“To be honest, I could do with a few less bumps than the last 8 months, but who knows what is around the next corner! Let's hope it's a smooth ride with lots of sunshine so I can relax and recover by the fragrant roses in my garden. Watch this space!”


So, as I rather foolishly promised - or do I mean positively promised - here I am again, nearly a year on alive and kicking. Sounds easy doesn't it. Believe me, it hasn't been - but the point is, in the grand scheme of things, in my 63 years of life, it has so far been just 18 months 'out,' dealing with this rocky ride, and whilst it has been something of a baptism of fire, with a pandemic thrown in, just for good measure, I have survived the ordeal.


I have learned a LOT - mainly about myself, but also I've gained a massive insight into the health service ... our health service, still is - at this time - and I feel strongly that should remain the case, a National Health Service, for everyone - free at the point of delivery, whoever you are, whatever your financial circumstances. A well-run, adequately resourced service for every single person from first breath ... to last. That will always get my support, and vote. 
Enough of the politics, though and back to my trip. I did relax, and I did recover - but not without some high hurdles, very specific to me and I don't want to either terrify anyone reading this, or give you a rose-tinted view of what it means to have cancer. 
From the start, as I said in Part 1, I was never prepared to see my cancer as a 'fight' or use such terms to describe my tussle with my experience. I felt that trying to love myself - and my body - to get better would be 'my way' of dealing with the situation. Everyone is different, and I accept others may well feel a different approach is going to work for them. 
In Part 2 I told you about my 'screeching U-turn' after my initial treatment and the 'all clear' ... which err wasn't, and the bit where I said I was temporarily traumatised. Yeah, well, that temporarily continues, and whilst it has waned over time, it still hijacks me and I can become quite unexpectedly overcome by feelings of extreme anxiety. I hear from others who are in 'the cancer club' (as I call it) that this is a perfectly normal thing. Phewww!


Let me just explain about 'the cancer club' - and why and how that term came about. When I had my first beautiful baby boy, 30 years ago, I coined the phrase 'the baby club' and explained it thus: However many books you read, pre-natal classes you attend, You Tubes you watch (for those younger readers!) people you talk to - you don't know what it is like to be a mum, a parent, until someone plops your baby on you, and says those words 'here is your baby ...'. There is no going back, from that moment on, you are in 'the baby club'. Whatever the future holds, whatever your circumstances - and as we know, it's not always positive for everyone, sadly - from that moment you are in the 'baby club' for evermore, even when you are 63 (as I am), and your babies are all grown up and living their own lives. It's the same with 'the cancer club' - once in, you never leave - wherever you are with it. But, it doesn't mean cancer has to define you, or that, in time, it is even a feature in your life, other than when you meet someone else going through it, or who like you has had the experience; then there is an unseen - maybe even unvoiced or acknowledged - 'cancer club' bond.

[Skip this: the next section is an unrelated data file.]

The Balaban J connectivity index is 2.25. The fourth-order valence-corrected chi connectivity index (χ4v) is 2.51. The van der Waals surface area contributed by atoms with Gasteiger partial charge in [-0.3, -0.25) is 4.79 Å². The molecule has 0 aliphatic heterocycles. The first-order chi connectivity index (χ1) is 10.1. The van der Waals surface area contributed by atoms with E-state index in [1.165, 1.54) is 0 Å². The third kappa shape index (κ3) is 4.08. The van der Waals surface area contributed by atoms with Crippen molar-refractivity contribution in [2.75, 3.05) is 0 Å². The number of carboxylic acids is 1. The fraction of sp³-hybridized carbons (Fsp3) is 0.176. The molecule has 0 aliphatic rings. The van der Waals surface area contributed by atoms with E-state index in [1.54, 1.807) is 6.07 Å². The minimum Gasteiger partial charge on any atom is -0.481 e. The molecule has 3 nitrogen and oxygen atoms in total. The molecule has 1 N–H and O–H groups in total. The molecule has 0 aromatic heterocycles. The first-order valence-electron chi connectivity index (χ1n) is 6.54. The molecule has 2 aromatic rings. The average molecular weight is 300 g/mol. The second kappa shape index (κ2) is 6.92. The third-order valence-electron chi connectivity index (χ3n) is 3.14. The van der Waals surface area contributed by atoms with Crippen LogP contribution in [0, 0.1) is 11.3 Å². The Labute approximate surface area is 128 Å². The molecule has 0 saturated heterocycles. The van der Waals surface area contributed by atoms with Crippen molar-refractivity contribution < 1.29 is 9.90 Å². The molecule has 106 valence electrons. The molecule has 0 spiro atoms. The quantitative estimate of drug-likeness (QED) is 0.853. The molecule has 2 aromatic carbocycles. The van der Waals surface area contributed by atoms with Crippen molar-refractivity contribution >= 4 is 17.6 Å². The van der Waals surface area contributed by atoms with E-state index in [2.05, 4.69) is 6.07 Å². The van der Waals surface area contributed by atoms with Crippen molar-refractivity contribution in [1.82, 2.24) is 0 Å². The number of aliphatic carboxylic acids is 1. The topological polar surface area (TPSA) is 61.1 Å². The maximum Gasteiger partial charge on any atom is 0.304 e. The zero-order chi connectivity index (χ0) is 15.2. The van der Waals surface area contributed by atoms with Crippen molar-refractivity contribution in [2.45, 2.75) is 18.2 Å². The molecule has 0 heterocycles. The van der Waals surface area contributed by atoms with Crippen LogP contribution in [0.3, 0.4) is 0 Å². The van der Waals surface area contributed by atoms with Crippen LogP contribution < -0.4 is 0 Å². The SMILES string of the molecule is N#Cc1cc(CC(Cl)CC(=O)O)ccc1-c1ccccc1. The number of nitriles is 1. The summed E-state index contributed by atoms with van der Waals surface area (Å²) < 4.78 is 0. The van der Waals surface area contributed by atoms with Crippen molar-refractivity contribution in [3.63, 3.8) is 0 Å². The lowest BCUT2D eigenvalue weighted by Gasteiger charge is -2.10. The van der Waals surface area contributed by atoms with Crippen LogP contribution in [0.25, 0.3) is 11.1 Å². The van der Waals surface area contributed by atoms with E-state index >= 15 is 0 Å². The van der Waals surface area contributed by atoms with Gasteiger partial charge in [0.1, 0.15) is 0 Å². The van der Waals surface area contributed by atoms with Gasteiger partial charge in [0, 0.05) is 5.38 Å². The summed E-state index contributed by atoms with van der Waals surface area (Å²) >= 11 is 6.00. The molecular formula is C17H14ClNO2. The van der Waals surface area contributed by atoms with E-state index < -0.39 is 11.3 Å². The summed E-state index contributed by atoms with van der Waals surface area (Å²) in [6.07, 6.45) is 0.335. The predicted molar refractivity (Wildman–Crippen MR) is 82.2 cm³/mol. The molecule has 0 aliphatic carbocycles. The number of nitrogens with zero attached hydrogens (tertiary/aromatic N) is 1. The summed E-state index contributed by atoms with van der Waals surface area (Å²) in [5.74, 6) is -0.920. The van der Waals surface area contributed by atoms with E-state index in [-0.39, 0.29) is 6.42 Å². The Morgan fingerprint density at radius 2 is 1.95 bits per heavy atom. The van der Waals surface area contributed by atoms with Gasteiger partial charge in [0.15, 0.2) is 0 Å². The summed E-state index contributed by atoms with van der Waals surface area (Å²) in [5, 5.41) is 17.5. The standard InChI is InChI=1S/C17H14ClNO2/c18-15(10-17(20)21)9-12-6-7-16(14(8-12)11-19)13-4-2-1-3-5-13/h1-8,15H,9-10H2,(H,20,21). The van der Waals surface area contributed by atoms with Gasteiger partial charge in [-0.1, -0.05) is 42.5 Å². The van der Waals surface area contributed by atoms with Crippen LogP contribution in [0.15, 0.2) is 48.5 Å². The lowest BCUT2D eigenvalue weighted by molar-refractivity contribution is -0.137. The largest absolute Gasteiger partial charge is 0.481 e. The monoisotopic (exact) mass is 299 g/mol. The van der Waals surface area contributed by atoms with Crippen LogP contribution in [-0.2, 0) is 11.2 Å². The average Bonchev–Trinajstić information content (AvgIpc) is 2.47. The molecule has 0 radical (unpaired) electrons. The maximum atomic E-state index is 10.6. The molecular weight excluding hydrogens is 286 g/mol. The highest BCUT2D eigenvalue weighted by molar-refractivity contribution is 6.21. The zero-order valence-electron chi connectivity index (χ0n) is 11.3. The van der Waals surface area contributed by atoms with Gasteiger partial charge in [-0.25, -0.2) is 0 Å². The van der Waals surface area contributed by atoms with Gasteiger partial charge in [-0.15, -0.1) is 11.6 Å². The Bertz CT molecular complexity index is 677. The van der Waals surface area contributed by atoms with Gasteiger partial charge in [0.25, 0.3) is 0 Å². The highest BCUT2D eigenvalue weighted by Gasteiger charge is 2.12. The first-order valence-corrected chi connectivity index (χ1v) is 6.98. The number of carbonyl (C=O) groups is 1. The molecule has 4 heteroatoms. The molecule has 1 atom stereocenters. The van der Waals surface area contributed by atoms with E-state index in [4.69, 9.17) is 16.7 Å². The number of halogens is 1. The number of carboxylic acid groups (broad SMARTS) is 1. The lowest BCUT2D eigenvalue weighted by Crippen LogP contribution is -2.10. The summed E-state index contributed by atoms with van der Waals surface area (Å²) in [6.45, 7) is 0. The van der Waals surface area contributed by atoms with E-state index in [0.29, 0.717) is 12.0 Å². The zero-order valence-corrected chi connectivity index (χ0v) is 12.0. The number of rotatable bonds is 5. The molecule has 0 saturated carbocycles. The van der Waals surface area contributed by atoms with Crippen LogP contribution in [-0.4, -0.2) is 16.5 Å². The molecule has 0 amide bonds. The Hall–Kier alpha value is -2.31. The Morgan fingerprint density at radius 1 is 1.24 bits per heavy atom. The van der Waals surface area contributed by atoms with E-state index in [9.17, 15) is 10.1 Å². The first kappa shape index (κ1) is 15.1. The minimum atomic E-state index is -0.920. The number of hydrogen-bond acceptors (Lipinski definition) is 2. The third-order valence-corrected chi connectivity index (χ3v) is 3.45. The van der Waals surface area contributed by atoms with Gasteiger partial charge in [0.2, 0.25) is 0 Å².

BACK IN 2021 ...

I continued to make a good recovery in the sunshine. Stoma life had its moments, but I still say, having thought it would be one of THE most traumatic aspects of my experience, it actually turns out it was one of the least traumatic aspects. I actually found it quite interesting. You gain an insight into your bodily plumbing in an extremely 'hands on' sort of way, but let's face it, we all have to eat, and then get rid of our bodily waste to survive, and poo, whilst a bit of a taboo in polite company IS a fact of life. So we soon learned to laugh at it on the odd occasion I would eat something that would cause it to gurgle rather too loudly.

I took full advantage of having the key to the 'decent' disabled toilet - and indeed soon began to know them like old friends on trips out and about in Suffolk! (Has anyone done a pamphlet/app for that yet? If so, I didn't find one). It also brings home that not everyone using the 'disabled' loo needs to be looking 'obviously disabled' - and I did get a few 'dirty looks' and I'm sure people were thinking 'what's she doing going in the disabled toilet!?' as I soon found that no one knows you have a stoma, unless you tell them. But believe me, you do occasionally need to get to a loo without delay to sort things out - but all perfectly manageable and rarely with any disastrous consequence. The worst of those occasionally occurred during the night, when I learned my bowel seems to get active, but you soon take that in your stride - after all it's better than being dead! 


I saw my colorectal consultant, who said the histology showed I had had a 'nasty' tumour successfully removed, and that my nodes were clear. But then, a few weeks later my trip, again, hit an extremely rocky patch when the post-operative adjuvant (yes, I had to look that one up!) chemotherapy wasn't tolerated by my poor old body, and I became extremely unwell. I had a parastomal hernia, and ended up on the Sepsis Care Path, and in hospital for my longest stay so far. Rocky, or what!!